Writer’s Stew and the Snake

I might be the only writer suffering from information overload, but I doubt it. I subscribe to several writer’s blogs, as well as RMFW, RWA, etc. I read a ton of great information on writing every week including mechanics, marketing, story structure—you name it. I go to as many workshops as I can, glomming on to handouts and PowerPoints, because it’s such fabulous information from seriously experienced writers. I know I have issues with my writing that need to be fixed and I’m getting amazing How-Tos for it.overload

But all this information causes its own problem. Here I am, trying to figure out how to write the best possible novel, and I’m assailed by things I know I need to consider in order to make sure MY novel is head and shoulders above YOURS (sorry, but that’s real life, man). It leaves me thinking I’ll never be able to absorb, let alone remember, it all.

And then I think, maybe I don’t have to. There is this really cool secret technology I know about. I’m sure you’ve never heard of it so I’m going to give it to you right now. You’ll thank me forever. It’s called a “save” command. You use it to save those words of wisdom on your computer (or you can “print” – it works for hard copy if you roll that way). You can even sort & index the articles by topic.

I know, right?

If this “Great Computer Secret” isn’t enough to cure your info overload, there’s always the fact that YOU DON’T HAVE TO DO ALL IN THE FIRST DRAFT. You can refer back to that wisdom when you’re at the end of the story and want to make sure you used that serial comma correctly, have Mother capitalized in the right places and not capitalized in the wrong places, can review your story arc, or see if you used the full range of senses.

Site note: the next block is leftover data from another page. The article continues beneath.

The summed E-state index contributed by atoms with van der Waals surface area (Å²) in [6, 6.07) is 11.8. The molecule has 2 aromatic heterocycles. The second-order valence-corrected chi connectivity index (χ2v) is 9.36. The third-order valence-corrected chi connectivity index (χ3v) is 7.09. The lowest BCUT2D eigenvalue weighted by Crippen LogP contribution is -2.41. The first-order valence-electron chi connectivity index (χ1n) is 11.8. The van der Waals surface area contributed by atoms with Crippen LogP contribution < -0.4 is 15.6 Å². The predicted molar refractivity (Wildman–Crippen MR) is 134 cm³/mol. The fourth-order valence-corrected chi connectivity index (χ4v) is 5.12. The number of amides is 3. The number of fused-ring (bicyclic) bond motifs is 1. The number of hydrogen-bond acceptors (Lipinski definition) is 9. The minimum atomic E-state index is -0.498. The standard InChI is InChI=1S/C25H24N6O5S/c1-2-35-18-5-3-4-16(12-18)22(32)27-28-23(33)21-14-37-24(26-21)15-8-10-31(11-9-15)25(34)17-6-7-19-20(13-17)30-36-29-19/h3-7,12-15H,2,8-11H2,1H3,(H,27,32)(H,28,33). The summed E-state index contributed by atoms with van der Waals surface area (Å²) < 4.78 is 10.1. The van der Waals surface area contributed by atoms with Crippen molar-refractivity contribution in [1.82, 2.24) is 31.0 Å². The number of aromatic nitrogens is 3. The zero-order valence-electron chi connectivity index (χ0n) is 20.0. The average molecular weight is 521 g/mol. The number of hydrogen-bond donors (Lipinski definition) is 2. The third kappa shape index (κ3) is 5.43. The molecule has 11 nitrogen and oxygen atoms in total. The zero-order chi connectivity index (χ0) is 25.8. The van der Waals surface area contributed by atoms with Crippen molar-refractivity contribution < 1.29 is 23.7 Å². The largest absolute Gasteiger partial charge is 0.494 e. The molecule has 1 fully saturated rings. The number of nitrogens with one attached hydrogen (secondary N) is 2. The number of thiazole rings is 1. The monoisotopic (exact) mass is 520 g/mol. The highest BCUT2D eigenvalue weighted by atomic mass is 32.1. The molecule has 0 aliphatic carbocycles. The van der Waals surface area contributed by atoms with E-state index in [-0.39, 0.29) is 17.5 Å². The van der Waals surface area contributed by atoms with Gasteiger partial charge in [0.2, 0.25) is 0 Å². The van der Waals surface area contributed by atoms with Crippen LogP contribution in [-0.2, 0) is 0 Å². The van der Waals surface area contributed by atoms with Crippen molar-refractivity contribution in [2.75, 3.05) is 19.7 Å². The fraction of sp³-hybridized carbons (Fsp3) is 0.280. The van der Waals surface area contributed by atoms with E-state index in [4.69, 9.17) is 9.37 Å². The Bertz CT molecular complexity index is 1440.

Wow. Who’d a thunk it?

I know there are those truly remarkable authors who write from beginning to end, write THE END, and send it off to their editor/agent who can’t find more than a comma or missing quote to complain about. But I’m not one of those, and odds are, you aren’t either.

I have a file on my computer I call “writing tools.” I have it sort-of indexed, enough so I can skim through the articles and pick up pertinent items that struck me as weaknesses in my writing when I first read the article. I read through these when I’m in the “stewing” mode—when I’ve gotten to the end of the story and am letting it stew for a week or two before starting to edit with fresh eyes. I’m sure (at least I hope) that over time, because I’ve recognized them, I’ll overcome most of my weaknesses. But until I do I need to be reminded of them. BEFORE I hit SEND and have that cringe-worthy moment when I re-read my submission and just notice that I just have that issue with using the words “that” and “just,” or wrote “sit down” or “stand up” when you can’t really do it any other way, or all the other simple but ingrained ooopsies we each have.

Crystal skull snakeI’m not going to stop reading those blogs or going to those workshops because I know I have a lot to learn about writing. But I’m going to strategically use the tips I glean, and apply them if/when I need to, instead of letting that overload suck me into a quagmire of information. In case you have the same problem, I’m throwing you a snake (hopefully, you watched Indiana Jones and the Kingdom of the Crystal Skull and get that I’m doing you a favor here and, by the way, you’re welcome). Now, get going and Write On!

Terri Benson
As a life-long writer, Terri Benson has one published novel, award winning short stories, and over a hundred articles – many award winning - in local and regional magazines and on-line e-zines. She is a multi-year member of RMFW (Western Slope Liaison & Board Education Chair, and W/S events are hosted at her employer); she is also a long-time member of RWA. Benson is a regular blogger for RMFW, and frequently pelts them with articles for the newsletter.
Her historical romance, An Unsinkable Love, a truly Titanic love story with plenty of suspense, is available from Amazon in both e-book and paperback. More about Terri on her website.

One thought on “Writer’s Stew and the Snake

  1. I am also a victim of information overload but the topics I get interested in are random and not always attached to anything I’d be writing about. It’s so much fun to go on these quests for interesting tidbits and then let the journey go on where the links take me. It’s a lot easier than trips to a university library like I had to do in the old days.

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